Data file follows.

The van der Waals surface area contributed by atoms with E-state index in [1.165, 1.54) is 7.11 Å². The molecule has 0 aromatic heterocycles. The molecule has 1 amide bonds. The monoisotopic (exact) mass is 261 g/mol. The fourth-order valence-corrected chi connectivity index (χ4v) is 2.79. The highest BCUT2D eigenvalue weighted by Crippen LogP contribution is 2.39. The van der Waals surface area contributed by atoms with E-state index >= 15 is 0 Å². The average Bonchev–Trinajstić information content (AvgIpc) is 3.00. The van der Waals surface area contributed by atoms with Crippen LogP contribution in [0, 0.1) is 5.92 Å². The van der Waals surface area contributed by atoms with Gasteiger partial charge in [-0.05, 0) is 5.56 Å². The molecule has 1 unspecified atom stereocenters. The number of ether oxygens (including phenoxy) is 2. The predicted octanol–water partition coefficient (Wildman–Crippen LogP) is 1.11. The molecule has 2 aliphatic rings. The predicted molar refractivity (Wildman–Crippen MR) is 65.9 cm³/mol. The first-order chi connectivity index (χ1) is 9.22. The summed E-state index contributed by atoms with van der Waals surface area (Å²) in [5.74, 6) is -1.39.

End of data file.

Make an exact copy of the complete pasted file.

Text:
The van der Waals surface area contributed by atoms with E-state index in [1.165, 1.54) is 7.11 Å². The molecule has 0 aromatic heterocycles. The molecule has 1 amide bonds. The monoisotopic (exact) mass is 261 g/mol. The fourth-order valence-corrected chi connectivity index (χ4v) is 2.79. The highest BCUT2D eigenvalue weighted by Crippen LogP contribution is 2.39. The van der Waals surface area contributed by atoms with E-state index >= 15 is 0 Å². The average Bonchev–Trinajstić information content (AvgIpc) is 3.00. The van der Waals surface area contributed by atoms with Crippen LogP contribution in [0, 0.1) is 5.92 Å². The van der Waals surface area contributed by atoms with Gasteiger partial charge in [-0.05, 0) is 5.56 Å². The molecule has 1 unspecified atom stereocenters. The number of ether oxygens (including phenoxy) is 2. The predicted octanol–water partition coefficient (Wildman–Crippen LogP) is 1.11. The molecule has 2 aliphatic rings. The predicted molar refractivity (Wildman–Crippen MR) is 65.9 cm³/mol. The first-order chi connectivity index (χ1) is 9.22. The summed E-state index contributed by atoms with van der Waals surface area (Å²) in [5.74, 6) is -1.39.